Creating an operational diagram requires significant time and expertise, which could be better allocated to the actual action plan.

Designing Dynamic Operational Diagrams Effortlessly

Re-imagining your workflow with Leiga can vastly improve your productivity. Formatting tasks, while meticulous, are futile if they don't foster tangible progress in your projects.
Although versatile tools such as Word allow the creation of an array of documents, they tend to fall short in efficiency, especially in the current work environment that necessitates seamless collaboration regardless of physical location.
Assembling a team to create flowcharts in Word is unlikely due to the software's complexity and the daunting multi-step process it entails.
What you need for fruitful task execution and collaboration is a comprehensive productivity platform like Leiga, which facilitates the efficient organization of ideas and tasks.
Experience the convenience of accessing a curated collection of professional flowchart templates, and witness an enhancement in productivity and teamwork.
If the versatility of a whiteboard-like software has caught your attention, feel free to explore the offerings of Leiga's Dashboard. It includes the Widgets feature offers a flexible workspace for constructing flowcharts and schemes swiftly. Reap the benefits of semi-customization elements, which save you the time traditionally spent creating elements from scratch. Whether it's for presentations, brainstorming sessions, or individual projects, adding Widgets to the Dashboard is at your service.
What's more, this product feature enables you to conveniently save and integrate your flowcharts into documents or emails. Here’s a simple guide:
Create your flowchart using Leiga's Dashboard

  1. Open the Dashboard feature after logging into your account
  2. Find the "Add Widget" feature on the top right corner of the page.
  3. Click on the "Project" feature and then you can select from all the available flowcharts

This feature has additional chart features that include

  • Burndown Chart: View the sprint progress and discover potential risks of overdue in time.
  • Burnup Chart: Track what's been completed against the total scope of work and evaluate what the team has accomplished.
  • Cumulative Flow Chart: Displays total number of work items in each state, and reflects flow efficiency.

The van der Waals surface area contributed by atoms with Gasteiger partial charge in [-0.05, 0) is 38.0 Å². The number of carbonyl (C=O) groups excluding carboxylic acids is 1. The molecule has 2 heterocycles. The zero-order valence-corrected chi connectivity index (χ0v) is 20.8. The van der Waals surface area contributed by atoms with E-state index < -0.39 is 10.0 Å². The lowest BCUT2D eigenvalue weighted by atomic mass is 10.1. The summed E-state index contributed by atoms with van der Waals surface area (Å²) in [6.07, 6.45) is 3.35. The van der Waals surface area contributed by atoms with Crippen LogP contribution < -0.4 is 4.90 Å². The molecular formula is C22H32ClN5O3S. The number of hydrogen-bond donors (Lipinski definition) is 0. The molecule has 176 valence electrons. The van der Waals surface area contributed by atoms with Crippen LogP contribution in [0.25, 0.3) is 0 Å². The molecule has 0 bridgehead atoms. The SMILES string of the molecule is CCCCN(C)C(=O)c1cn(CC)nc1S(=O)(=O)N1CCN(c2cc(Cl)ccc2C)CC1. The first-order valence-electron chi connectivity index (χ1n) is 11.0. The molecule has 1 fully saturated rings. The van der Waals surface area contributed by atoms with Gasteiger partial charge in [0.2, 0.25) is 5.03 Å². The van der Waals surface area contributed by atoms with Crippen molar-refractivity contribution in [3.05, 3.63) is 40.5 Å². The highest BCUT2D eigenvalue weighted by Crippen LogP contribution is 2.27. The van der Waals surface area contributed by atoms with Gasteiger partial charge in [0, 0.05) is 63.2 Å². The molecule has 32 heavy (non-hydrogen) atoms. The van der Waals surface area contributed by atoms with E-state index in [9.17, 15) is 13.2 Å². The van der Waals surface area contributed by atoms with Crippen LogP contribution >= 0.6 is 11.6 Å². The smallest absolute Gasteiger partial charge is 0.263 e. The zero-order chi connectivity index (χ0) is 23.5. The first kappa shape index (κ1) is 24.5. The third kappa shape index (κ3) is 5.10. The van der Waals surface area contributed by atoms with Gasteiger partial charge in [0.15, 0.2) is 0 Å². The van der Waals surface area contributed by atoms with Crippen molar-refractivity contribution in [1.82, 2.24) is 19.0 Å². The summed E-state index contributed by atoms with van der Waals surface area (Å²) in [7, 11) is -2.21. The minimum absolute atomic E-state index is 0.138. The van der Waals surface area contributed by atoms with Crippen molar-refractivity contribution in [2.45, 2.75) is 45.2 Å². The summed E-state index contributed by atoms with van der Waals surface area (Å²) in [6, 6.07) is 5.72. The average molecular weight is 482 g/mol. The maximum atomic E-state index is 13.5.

• Kanban Widget: Display project or sprint progress and form project reports with other widgets.

A more intuitive and effective method

Using a pre-designed graphic helps save more time and it would make the visualization graphs more intuitive compared with using the basic features created by Microsoft Excel.

The Dashboard and Excel both provide functionalities for creating flowcharts, each with its unique strengths and offerings:

  1. User Interface - The Dashboard's user interface is intuitively designed allowing for a seamless experience in creating, modifying, and managing flowcharts. Excel, on the other hand, has a more complex interface that might require a steeper learning curve for non-technical users.
  2. Flexibility - With the Dashboard, you can enjoy more flexibility when designing your flowchart since its design tools are easier to manipulate compared to Excel's, which is largely spreadsheet-oriented.
  3. Collaboration - Unlike Excel which is more tuned for single-user operation, the Dashboard is built to support team collaboration. Updates can be seen in real-time, enabling team members to work together on flowcharts efficiently and effectively.
  4. Integration - The Dashboard's integration capabilities are superior to Excel's. It can be integrated with a variety of other project management tools, allowing users to incorporate their flowcharts into other parts of their project workflow with little fuss.
  5. Automated Updates - Unlike in Excel where changes need to be manually inputted, the Dashboard updates changes in real-time. This automation of processes saves a lot of time and reduces potential human error.

In summary, while Excel provides basic functionalities for creating flowcharts, the Dashboard offers a more robust, user-friendly, collaborative, and integrated solution, making it the preferred choice for managing project workflows. Get a free trial of using Leiga dashboard features.